Norwich University, 1819-1911; Her History, Her Graduates, Her Roll of Honor, Volume 2

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Capitol city Press, 1911
 

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Page 216 - South to return to their allegiance, consistent with honor; we will guarantee them every right, every consideration demanded by the Constitution, and by that fraternal regard which must prevail in a common country ; but we can never voluntarily consent to the breaking up of the Union of these States, or the destruction of the...
Page 226 - He was for a number of years a member of the board of police or the board of supervisors of the county.
Page 479 - As he had no base of supplies until the road could be completed back to Nashville, the first matter to consider after protecting his men was the getting in of food and forage from the surrounding country. He had his men and teams bring in all the grain they could find, or all they needed, and all the cattle for beef, and such other food as could be found. Millers were detailed from the ranks to run the mills along the line of the army. When these were not near enough to the troops for protection...
Page 479 - The rebuilding of this road would give us two roads as far as Stevenson over which to supply the army. From Bridgeport, a short distance farther east, the river supplements the road. General Dodge, besides being a most capable soldier, was an experienced railroad builder. He had no tools to work with except those of the pioneers — axes, picks, and spades. With these he was able to intrench his men and protect them against surprises by small parties of the enemy. As he had no base of supplies until...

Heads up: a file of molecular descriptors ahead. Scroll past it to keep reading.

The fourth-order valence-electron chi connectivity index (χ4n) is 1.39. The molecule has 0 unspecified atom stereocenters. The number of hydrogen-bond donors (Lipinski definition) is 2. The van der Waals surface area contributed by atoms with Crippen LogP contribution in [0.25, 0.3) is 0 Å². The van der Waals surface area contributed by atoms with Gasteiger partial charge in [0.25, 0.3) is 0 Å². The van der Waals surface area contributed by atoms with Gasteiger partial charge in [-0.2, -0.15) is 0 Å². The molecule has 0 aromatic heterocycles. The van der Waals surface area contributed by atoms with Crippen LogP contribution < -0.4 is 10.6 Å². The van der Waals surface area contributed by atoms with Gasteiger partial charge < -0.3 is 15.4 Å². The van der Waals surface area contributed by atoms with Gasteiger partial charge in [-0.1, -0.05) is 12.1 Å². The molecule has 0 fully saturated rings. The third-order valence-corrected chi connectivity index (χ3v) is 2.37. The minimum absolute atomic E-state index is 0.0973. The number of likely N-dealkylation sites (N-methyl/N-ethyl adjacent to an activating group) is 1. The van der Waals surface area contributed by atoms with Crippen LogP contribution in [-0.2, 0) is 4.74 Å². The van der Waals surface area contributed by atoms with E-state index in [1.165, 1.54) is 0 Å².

Page 207 - FOR GALLANT AND MERITORIOUS CONDUCT IN THE BATTLES OF CONTRERAS AND CHERUBUSCO, MEX.) Sep.
Page 479 - Blacksmith shops with all the iron and steel found in them were moved up in like manner. Blacksmiths were detailed and set to work making the tools necessary in railroad and bridge building. Axemen were put to work getting out timber for bridges and cutting fuel for locomotives when the road should be completed.
Page 23 - In 1820, Capt. Partridge resigned his position in this survey, for the purpose of carrying into practical effect a plan of education, which had occupied much of his attention since 1810, and which in its main features was, doubtless, suggested by his experience at Hanover, and West Point, and was calculated to supply certain deficiencies which he and others had already noticed in our American colleges and higher seminaries of learning. His views both of the deficiencies and their remedies were set...
Page 430 - ... masses if decisions gave disappointment. The then recent adoption of the code had displaced the ancient familiar practice and thrown much labor on the court in settling the new procedure. New and important questions sprang up in the period of rapid development during and following the war; and the growth of the State largely increased the labors of the court. Chief Justice Dixon and his illustrious associates in that formative period worked with noble diligence for the welfare of the State. 'Looking...
Page 25 - ... by anodynes, but from the prostration and the cause, which proved on a post-mortem examination to be an aneurism near the base of the spine, and which had been exhausting his vitality for years — he never rallied, and on the 17th of January, 1854, he breathed his last — widely and deeply mourned by troops of friends, who loved and admired him as their teacher, or looked up to him as the best expounder of principles of military science and education, and of national defense.
Page 23 - ... the refusal of the Legislature of Connecticut in 1828, to grant to the institution at Middletown, the usual privileges and powers of a college. In 1833, 1834, 1837, and 1839, Capt. Partridge was elected representative from the town of Norwich, to the Legislature of Vermont, and in that capacity labored to give efficiency to the military system of the State. In 1834, he secured for certain petitioners a charter for the Norwich University, in which the Trustees are required " to provide for a constant...

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